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#ActualKarsten_

Posted 09 February 2013 - 12:19 PM

If you prefer to use Linux/UNIX to develop your game (i.e because you use it as your day to day OS) then you might have some success with wine-g++ and DirectX.
You probably wont be able to use closed source engines with this solution though because I doubt they would be able to link with GCC objects.

Engines I have used that work pretty well on both platforms include include Ogre3D and Irrlicht

I have not had great experience with Unity's Linux support. It only really works on the very latest distributions. RedHat Enterprise 6 couldnt run it due to incompatible glibc versions. This isn't really Unity's fault but is a symptom of using a closed source engine. Linux doesn't really maintain backwards binary compatibility in the way Windows does. (Which is why NVIDIA and AMD's drivers tend to be problematic).

OpenGL works on every platform I have ever used so I always strongly recommend this, even some people tell you that it isn't quite as "good" as DirectX. As an indie developer, it probably wont even make a difference to you. Personally, I find it much easier to get started with.

#4Karsten_

Posted 09 February 2013 - 12:18 PM

If you prefer to use Linux/UNIX to develop your game (i.e because you use it as your day to day OS) then you might have some success with wine-g++ and DirectX.
You probably wont be able to use closed source engines with this solution though because I doubt they would be able to link with GCC objects.

Engines I have used that work pretty well on both platforms include include Ogre3D and Irrlicht

I have not had great experience with Unity's Linux support. It only really works on the very latest distributions. RedHat Enterprise 6 couldnt run it due to incompatible glibc versions. This isn't really Unity's fault but is a symptom of using a closed source engine. Linux doesn't really maintain backwards binary compatibility in the way Windows does. (Which is why NVIDIA and AMD's drivers tend to be problematic).

OpenGL works on every platform I have ever used so I always strongly recommend this, even if it isn't quite as "good" as DirectX. As an indie developer, it probably wont even make a difference to you.

#3Karsten_

Posted 09 February 2013 - 12:17 PM

If you prefer to use Linux/UNIX to develop your game (i.e because you use it as your day to day OS) then you might have some success with wine-g++ and DirectX.
You probably wont be able to use closed source engines with this solution though because I doubt they would be able to link with GCC objects.

Engines I have used that work pretty well on both platforms include include Ogre3D and Irrlicht

I have not had great experience with Unity's Linux support. It only really works on the very latest distributions. RedHat Enterprise 6 couldnt run it due to incompatible glibc versions. This isn't really Unity's fault but is a symptom of using a closed source engine. Linux doesn't really maintain backwards binary compatibility in the way Windows does. (Which is why NVIDIA and AMD's drivers tent to be problematic).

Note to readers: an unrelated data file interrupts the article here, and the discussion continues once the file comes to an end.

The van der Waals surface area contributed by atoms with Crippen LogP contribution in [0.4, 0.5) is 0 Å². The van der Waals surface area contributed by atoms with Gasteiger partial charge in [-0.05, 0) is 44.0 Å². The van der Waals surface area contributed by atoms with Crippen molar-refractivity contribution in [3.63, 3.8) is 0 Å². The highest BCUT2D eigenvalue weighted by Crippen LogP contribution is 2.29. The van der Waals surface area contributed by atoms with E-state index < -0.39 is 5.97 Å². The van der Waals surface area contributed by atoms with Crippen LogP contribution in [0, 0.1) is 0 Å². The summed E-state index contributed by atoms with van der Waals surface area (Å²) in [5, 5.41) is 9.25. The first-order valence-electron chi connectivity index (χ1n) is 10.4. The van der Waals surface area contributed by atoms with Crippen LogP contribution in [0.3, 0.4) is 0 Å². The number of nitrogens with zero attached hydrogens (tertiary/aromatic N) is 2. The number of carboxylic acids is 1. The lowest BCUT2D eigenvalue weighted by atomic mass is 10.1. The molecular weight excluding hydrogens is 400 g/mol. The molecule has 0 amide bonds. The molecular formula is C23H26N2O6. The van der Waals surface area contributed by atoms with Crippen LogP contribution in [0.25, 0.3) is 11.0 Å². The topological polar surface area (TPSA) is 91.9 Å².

OpenGL works on every platform I have ever used so I always strongly recommend this, even if it isn't quite as "good" as DirectX. As an indie developer, it probably wont even make a difference to you.

#2Karsten_

Posted 09 February 2013 - 12:15 PM

If you prefer to use Linux/UNIX to develop your game (i.e because you use it as your day to day OS) then you might have some success with wine-g++ and DirectX.

You probably wont be able to use closed source engines because I doubt they would be able to link with GCC objects.

Engines I have used that work pretty well on both platforms include include Ogre3D and Irrlicht

I have not had great experience with Unity's Linux support. It only really works on the very latest distributions. RedHat Enterprise 6 couldnt run it due to incompatible glibc versions. This isn't really Unity's fault but is a symptom of using a closed source engine. Linux doesn't really maintain backwards binary compatibility in the way Windows does. (Which is why NVIDIA and AMD's drivers tent to be problematic).

#1Karsten_

Posted 09 February 2013 - 12:14 PM

If you prefer to use Linux/UNIX to develop your game (i.e because you use it as your day to day OS) then you might have some success with wine-g++ and DirectX.

You probably wont be able to use closed source engines because I doubt they would be able to link with GCC objects.

Engines that work on both include...

Ogre3D
Irrlicht

I have not had great experience with Unity's Linux support. It only really works on the very latest distributions. RedHat Enterprise 6 couldnt run it due to incompatible glibc versions. This isn't really Unity's fault but is a symptom of using a closed source engine. Linux doesn't really maintain backwards binary compatibility in the way Windows does. (Which is why NVIDIA and AMD's drivers tent to be problematic).

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